Fact: More than 85% of American women receive a proposal ring when their boyfriend gets on their knees. In a recent study performed, the average size of a diamond ring is around 0.9 – 1.0 carats and the average cost of an engagement ring is between $5000 – $7000.
While statistics like this may come as a surprise to you, it is by no means an indicator of how much you should spend on a diamond ring. This is because everyone’s situation is entirely unique and the most important thing is marriage, not the items that accompany it!
If you had already started shopping around, you might have heard that you are supposed to spend roughly 3 months of your salary on your engagement ring. This “tradition” actually dates back to the early 20th century when De Beers ran highly effective ad campaigns to convince people that spend money on diamonds is a “proof of love”.
There’s keeping up with others, and then there’s…not keeping up with others. Your engagement is not about everyone else! It is about you and your beloved becoming a family and spending the rest of your lives together.
Therefore, the statistics and averages are just numbers, and should probably not be taken into account when you decide what to spend. The only rules that apply should be what she would like to wear, and your own budget.
The key is to enjoy the process of shopping and be happy with the purchased piece of jewelry.
Budget is one of the biggest factors that will determine and shape your entire shopping process.
Setting unrealistic expectations for the 4Cs or taking up debt to finance the purchase are things that I definitely would not recommend. On the other hand, you don’t want to set your budget too low and end up with an inferior product or get ripped off unethical businesses.
It’s a delicate balance to determine a budget against your wants. And since this is entirely subjective to individuals, you’ll need to find answers for yourself.
So, let’s get back to answering the question: how much should you spend on a diamond? These are the main governing factors for consideration and more questions to ask yourself:
How much do you have at your disposal to spend? – A piece of advice I frequently dish to readers who email me for help is to live within your means. Is it worthwhile to go into debt for the sake of what others might think of you? If love be true, then size or type of gemstone should not count all that much.
What are your feelings governing the purchase? – You should feel good about it. This is your guide to ensure you are on the right track. If you don’t feel good, it is your wise intuition trying to tell you something. Listen.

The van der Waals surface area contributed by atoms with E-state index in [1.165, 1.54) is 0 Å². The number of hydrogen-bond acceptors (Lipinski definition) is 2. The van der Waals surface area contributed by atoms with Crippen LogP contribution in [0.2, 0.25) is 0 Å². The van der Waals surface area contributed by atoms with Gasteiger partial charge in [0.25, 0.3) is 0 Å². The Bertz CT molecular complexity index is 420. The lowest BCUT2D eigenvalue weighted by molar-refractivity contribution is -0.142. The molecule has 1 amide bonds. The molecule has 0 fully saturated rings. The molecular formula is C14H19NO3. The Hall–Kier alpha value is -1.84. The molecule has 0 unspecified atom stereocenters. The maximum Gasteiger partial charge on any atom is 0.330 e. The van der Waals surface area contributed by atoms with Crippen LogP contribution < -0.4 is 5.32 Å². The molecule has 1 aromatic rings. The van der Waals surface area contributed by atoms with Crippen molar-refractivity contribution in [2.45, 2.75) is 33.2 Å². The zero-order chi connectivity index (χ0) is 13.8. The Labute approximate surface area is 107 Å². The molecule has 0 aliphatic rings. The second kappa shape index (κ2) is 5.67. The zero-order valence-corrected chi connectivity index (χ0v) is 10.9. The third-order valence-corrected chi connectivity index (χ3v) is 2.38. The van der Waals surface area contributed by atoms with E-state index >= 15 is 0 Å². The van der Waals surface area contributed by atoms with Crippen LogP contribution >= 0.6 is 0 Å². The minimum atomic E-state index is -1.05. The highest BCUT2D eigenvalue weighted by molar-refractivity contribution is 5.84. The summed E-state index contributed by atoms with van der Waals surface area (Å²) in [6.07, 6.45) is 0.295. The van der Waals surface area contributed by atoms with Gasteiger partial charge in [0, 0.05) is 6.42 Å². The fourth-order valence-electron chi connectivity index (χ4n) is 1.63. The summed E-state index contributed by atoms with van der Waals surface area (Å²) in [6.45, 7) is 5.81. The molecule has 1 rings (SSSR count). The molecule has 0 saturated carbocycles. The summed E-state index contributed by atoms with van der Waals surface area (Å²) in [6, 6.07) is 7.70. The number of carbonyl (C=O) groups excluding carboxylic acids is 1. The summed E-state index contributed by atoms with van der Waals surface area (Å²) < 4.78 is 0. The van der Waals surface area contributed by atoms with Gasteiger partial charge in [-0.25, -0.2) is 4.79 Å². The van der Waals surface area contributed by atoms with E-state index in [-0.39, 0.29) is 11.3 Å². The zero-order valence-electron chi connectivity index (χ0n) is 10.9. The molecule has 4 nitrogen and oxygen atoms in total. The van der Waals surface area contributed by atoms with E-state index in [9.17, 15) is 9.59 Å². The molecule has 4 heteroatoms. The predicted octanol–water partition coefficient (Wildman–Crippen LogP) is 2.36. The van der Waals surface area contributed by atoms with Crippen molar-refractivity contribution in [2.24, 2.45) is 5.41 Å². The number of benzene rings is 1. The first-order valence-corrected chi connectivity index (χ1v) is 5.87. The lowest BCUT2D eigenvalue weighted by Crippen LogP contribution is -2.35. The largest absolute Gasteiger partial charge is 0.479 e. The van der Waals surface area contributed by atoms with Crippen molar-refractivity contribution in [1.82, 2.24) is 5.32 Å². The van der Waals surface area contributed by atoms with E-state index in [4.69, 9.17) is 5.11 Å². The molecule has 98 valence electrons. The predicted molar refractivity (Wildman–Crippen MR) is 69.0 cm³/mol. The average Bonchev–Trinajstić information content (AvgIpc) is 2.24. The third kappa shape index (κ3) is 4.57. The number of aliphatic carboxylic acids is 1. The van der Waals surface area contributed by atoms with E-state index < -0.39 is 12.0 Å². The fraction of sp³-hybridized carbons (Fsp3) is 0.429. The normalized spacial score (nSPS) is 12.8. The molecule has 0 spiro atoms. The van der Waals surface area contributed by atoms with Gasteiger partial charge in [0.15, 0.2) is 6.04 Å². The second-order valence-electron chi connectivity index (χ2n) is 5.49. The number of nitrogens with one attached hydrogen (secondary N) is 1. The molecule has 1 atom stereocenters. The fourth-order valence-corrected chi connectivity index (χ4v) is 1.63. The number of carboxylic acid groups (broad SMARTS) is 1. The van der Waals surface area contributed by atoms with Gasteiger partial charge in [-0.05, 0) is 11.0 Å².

Check in with your belief system – Do you place much value on the material or are you a more spiritual person? Does public opinion matter a lot to you?
Think long term. A huge deciding factor will be how you are going to feel about your purchase 6 months from now. Will you/her still enjoy wearing the ring? Or will the ring end up in some obscured drawer?
Think resale value. – There is very little demand for smaller stones of less than one carat. Should the need of selling your diamond arise, be prepared to lose a significant amount of the money paid for the ring.
This is very important! Do not – repeat – do not – buy something that will require you to spend the next three years paying off. It isn’t worth it in the long run, especially when you will have so many other things to buy after your marriage.
If you think you can only afford half a month’s money, then stick with that. The important thing is getting engaged, and finding something unique and pretty that she will treasure; which you can certainly do on a budget!
In closing, here are some final thoughts to file away for that special time when you want to propose.
Personally speaking, the 3 months salary “guide” is a marketing gimmick. Why should you let someone with interest in selling you diamonds dictate how much you should spend on a wedding ring?
Don’t be misled by what the “experts” or jewelers say to make you spend more money in order to maximize their own profits. You are the expert when it comes to spending your own money.
Remember to crunch those numbers and work out what you can afford in your own financial situation. You can play by the “rules of the game” if you want and save a few months’ worth of cash – or don’t – and never be afraid to look into alternative ring options for the bride to be.
Ultimately, it boils down to this: spend only what you can afford and still feel happy about it. After all, it doesn’t make sense to start your new life together in debt. In my opinion, the symbolic meaning behind the ring is much more important than carats or color. Period.